Foster Information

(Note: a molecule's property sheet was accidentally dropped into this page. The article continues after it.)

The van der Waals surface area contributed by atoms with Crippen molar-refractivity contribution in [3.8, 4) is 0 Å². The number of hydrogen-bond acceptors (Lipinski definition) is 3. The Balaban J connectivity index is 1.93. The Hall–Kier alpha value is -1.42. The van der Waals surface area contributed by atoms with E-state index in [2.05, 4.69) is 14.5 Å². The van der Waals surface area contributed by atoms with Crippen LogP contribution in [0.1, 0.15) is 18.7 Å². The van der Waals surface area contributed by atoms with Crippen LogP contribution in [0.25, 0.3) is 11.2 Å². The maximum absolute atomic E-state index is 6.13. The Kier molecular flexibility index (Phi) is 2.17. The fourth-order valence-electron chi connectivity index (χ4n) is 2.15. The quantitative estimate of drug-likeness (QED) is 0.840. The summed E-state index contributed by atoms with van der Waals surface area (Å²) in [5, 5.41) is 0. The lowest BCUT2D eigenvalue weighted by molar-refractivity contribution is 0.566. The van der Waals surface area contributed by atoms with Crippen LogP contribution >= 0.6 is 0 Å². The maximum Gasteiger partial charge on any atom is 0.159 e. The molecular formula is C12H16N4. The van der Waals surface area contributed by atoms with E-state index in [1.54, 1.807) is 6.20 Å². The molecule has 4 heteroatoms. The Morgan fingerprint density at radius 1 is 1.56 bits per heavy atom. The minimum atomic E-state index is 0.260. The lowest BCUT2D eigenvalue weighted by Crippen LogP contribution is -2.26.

Foster families provide temporary care for rescued dogs that we have accepted for placement in a permanent home. Feedback from the foster helps us determine what type of home your foster dog needs. Your responsibilities would normally include providing a loving environment for your foster dog, obtaining any necessary veterinary care from our approved veterinarians ( all veterinary costs are covered by Happy Tails), and providing basic obedience training. People decide to foster for a variety of reasons. Some foster just to foster and rescue dogs, some foster because in the back of their mind they are looking for another dog, and some foster searching for the perfect match. Some foster homes have a dog, a cat, or children, while others are on their own. We accept all different types of foster homes and welcome the opportunity to help you learn more. It is preferred that all of our foster homes have a fenced yard, but it is not required. As a foster home, you can decide how often you want to foster and which dogs you are willing to foster (age, gender, etc.). We also have a program that we call Foster-To-Adopt. This program is designed for an applicant that is actively looking to adopt one of our dogs. We would ask that you first fill out an online application and please mark that you would like to foster-to-adopt a particular dog that you understand that you have the first right of refusal to adopt. It’s a good way to test drive your dog and see if they are a perfect match or not. Our preference is always to move the foster dogs as little as possible. If there’s a chance that we could place the dog directly into their permanent home, we’ll always try that first. We’re very flexible with the program and I think that’s why some of our applicants try it. As you can imagine, not every dog is perfect when they come to our rescue. We vet them, have them spayed or neutered, and give them guidance where they have lacked in the past. The biggest issue our dogs typically have is the need for human contact. Most get along with kids, cats, and other dogs. Most are housetrained or catch on quickly. Many are obedience and crate-trained. The nice part about fostering dogs is the fact that they learn so quickly and are so eager to please. A little guidance, a lot of love, and a warm home are typically all they needed to be good dogs. We are a 100% volunteer organization and we have a great foster community. Other foster homes are always willing to offer advice when someone has a question. A lot of our volunteers have been doing this for years and there is always someone to help. Some dogs are given descriptions such as undisciplined, chews everything I own, barks all the time, etc. and with some love and attention, they become the most well-behaved and loyal dogs.